On Nov. 14, “Stop the Steal” came to the nation’s capital. Thousands of Trump loyalists, conspiracy theorists, and members of far-right groups took to the streets. Marjorie Taylor Green, Lauren Boebert, and Madison Cawthorn—all recently elected to Congress—addressed the crowd alongside organizers. Radical conspiracy theorist Alex Jones yelled unintelligibly into a bullhorn. Members of the Proud Boys hate group roamed the streets looking for fights and found them late in the evening. Fuentes’ America First group, a youth-focused white-nationalist outfit, commanded the crowd’s attention with chants of “America First.”
Nick Fuentes’ white nationalist “groypers” commanded the crowds attention at Freedom Plaza with chants of “America First.” pic.twitter.com/KPXjENFHz3
— Kristen Doerer (@k2doe) November 14, 2020
A second Dec. 12 rally was deeply steeped in Christian nationalist and violent rhetoric. Oath Keepers leader Stewart Rhodes called on Trump to invoke the Insurrection Act and declare martial law, threatening a “much more bloody war” should he fail to do so.
While rallies brought the whole of the MAGA movement together, Alexander held regular Periscopes to spread disinformation and provide action items to Trump supporters.
Alexander called on “Stop the Steal” activists to lobby the state legislatures of battleground states won by Joe Biden to ignore the election results and send Republican electors to the electoral college to give Trump enough electoral votes. He called on state Republican legislators to declare the election fraudulent and threatened them with a primary challenger should they not.
By mid-December, right-wing activists and lawyers were focused on Jan. 6, the day Congress would certify the electoral votes. More than 100 House members and a dozen Senators committed to voting against certifying the election. Trump and the apparatus around him began to pressure Vice President Mike Pence to use his ceremonial duty to block or delay Biden’s certification. “Stop the Steal” fed into that pressure, with “Stop the Steal” friend Lin Wood going as far as to call for the vice president’s execution.
On Dec. 19, Trump declared it “[s]tatistically impossible to have lost the 2020 Election.” He encouraged his followers to come to D.C.: “Big protest in DC on January 6th. Be there, will be wild!”
Alexander had already planned a Jan. 6 D.C. protest, but he began fighting his one-time fellow activists Kylie and Amy Kremer for control of the big Jan. 6 rally. The Kremers had used the “Stop the Steal” banner for their cross country bus tour and a competing December rally, much to Alexander’s chagrin. ProPublica reported that Katrina Pierson, whom the White House put in charge of the rally planning, “helped arrange a deal where those organizers deemed too extreme to speak at the Ellipse could do so on the night of Jan. 5.” That meant Alexander and his cohort were relegated to speaking on the evening of Jan. 5, while the Kremers took the lead on the Jan. 6 event held at the Ellipse.Alexander held that Jan. 5 rally and planned his own separate “wild” Jan. 6 protest on the east side of the Capitol building to follow the main “Save America” rally.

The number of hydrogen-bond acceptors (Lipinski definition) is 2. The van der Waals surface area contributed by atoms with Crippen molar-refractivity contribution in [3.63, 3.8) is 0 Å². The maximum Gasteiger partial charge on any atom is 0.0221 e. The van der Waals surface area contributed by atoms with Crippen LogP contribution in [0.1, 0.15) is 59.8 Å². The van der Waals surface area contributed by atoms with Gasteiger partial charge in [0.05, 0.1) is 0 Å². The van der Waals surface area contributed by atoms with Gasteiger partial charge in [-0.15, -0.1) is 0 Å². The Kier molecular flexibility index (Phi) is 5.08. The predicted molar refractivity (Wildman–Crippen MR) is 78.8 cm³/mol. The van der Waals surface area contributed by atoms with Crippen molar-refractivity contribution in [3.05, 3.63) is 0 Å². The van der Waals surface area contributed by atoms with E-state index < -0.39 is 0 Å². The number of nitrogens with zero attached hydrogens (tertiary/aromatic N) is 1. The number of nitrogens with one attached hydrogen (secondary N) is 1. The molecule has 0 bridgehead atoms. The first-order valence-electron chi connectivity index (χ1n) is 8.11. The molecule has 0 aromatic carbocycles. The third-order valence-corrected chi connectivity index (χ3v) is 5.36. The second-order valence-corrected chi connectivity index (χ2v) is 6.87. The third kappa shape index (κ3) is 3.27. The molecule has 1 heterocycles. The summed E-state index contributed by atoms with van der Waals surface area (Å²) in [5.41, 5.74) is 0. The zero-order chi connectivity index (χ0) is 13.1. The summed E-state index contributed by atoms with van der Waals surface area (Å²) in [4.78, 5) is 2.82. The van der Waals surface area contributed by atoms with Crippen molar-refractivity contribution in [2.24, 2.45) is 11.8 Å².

Alexander spent weeks in the lead up to the Capitol insurrection calling for “rebellion,” starting chants of “victory or death,” and using rhetoric of the American Revolution and spiritual warfare to call for action should Congress certify the election of President Joe Biden. He engaged in violent rhetoric, appearing to even advocate for physical attacks against members of Congress who he said stole the election.
The Jan. 5 rally served as the penultimate event of those calls. Speakers delivered Christian nationalist messages and veiled threats of violence if Congress failed to reject Biden electors. Bikers for Trump founder Chris Cox told rally-goers that the United States was on the brink of a revolution and that he would “take the first bullet.” Right Wing Watch reported at the time:
Standing in front of a sign declaring “MARTIAL LAW NOW,” so-called Stop the Steal organizer Ali Alexander led the crowd in chants of “Victory or death!” Alexander told activists, “Our government is only our government if it is legitimate” and declared, “1776 is always an option.” He said Stop the Steal activists were starting “a rebellion against the Deep State.”
What was Ali Alexander and the campaign’s role on Jan. 6?
On the day of the insurrection, Alexander took to Twitter early in the morning to declare it the “First official day of the rebellion.” Alexander was supposed to hold his “wild” protest by the Capitol, but it would never materialize.
Trump loyalists packed into the Ellipse, eager to stop what they saw as a fraudulent election. Speaking from the stage and wearing a bulletproof vest, Rep. Mo Brooks, whom Alexander had recently called a friend, told attendees that Jan. 6 is “the day American patriots start taking down names and kicking ass. … Are you willing to do what it takes to fight for America? Louder! Will you fight for America?”
“If you don’t fight like hell, you’re not going to have a country anymore,” Trump told the crowd. He urged activists to march to the Capitol to make their voices heard. They did as they were told.